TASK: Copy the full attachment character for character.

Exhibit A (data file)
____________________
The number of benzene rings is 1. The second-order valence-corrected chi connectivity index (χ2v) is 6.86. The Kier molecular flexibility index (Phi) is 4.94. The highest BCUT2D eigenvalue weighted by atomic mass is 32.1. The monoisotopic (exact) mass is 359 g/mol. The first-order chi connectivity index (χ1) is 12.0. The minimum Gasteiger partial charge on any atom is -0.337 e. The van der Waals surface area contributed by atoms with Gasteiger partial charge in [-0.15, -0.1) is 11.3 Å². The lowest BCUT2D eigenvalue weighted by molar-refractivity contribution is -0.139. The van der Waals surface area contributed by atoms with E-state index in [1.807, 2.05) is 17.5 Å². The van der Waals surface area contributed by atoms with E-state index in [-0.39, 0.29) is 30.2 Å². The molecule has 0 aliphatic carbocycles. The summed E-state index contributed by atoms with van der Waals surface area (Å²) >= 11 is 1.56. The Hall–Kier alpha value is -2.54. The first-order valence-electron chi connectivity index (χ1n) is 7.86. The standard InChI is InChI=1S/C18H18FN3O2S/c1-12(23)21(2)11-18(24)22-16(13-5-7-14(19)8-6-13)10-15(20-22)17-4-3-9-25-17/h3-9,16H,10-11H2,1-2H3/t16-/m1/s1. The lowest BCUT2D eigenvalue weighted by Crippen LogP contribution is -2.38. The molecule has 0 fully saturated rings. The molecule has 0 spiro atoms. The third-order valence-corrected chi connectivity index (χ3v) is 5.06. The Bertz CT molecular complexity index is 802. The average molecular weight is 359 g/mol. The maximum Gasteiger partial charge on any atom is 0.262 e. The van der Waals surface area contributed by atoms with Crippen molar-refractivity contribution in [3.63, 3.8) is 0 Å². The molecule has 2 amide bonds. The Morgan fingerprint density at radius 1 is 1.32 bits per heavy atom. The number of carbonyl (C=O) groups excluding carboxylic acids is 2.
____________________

The number of benzene rings is 1. The second-order valence-corrected chi connectivity index (χ2v) is 6.86. The Kier molecular flexibility index (Phi) is 4.94. The highest BCUT2D eigenvalue weighted by atomic mass is 32.1. The monoisotopic (exact) mass is 359 g/mol. The first-order chi connectivity index (χ1) is 12.0. The minimum Gasteiger partial charge on any atom is -0.337 e. The van der Waals surface area contributed by atoms with Gasteiger partial charge in [-0.15, -0.1) is 11.3 Å². The lowest BCUT2D eigenvalue weighted by molar-refractivity contribution is -0.139. The van der Waals surface area contributed by atoms with E-state index in [1.807, 2.05) is 17.5 Å². The van der Waals surface area contributed by atoms with E-state index in [-0.39, 0.29) is 30.2 Å². The molecule has 0 aliphatic carbocycles. The summed E-state index contributed by atoms with van der Waals surface area (Å²) >= 11 is 1.56. The Hall–Kier alpha value is -2.54. The first-order valence-electron chi connectivity index (χ1n) is 7.86. The standard InChI is InChI=1S/C18H18FN3O2S/c1-12(23)21(2)11-18(24)22-16(13-5-7-14(19)8-6-13)10-15(20-22)17-4-3-9-25-17/h3-9,16H,10-11H2,1-2H3/t16-/m1/s1. The lowest BCUT2D eigenvalue weighted by Crippen LogP contribution is -2.38. The molecule has 0 fully saturated rings. The molecule has 0 spiro atoms. The third-order valence-corrected chi connectivity index (χ3v) is 5.06. The Bertz CT molecular complexity index is 802. The average molecular weight is 359 g/mol. The maximum Gasteiger partial charge on any atom is 0.262 e. The van der Waals surface area contributed by atoms with Crippen molar-refractivity contribution in [3.63, 3.8) is 0 Å². The molecule has 2 amide bonds. The Morgan fingerprint density at radius 1 is 1.32 bits per heavy atom. The number of carbonyl (C=O) groups excluding carboxylic acids is 2.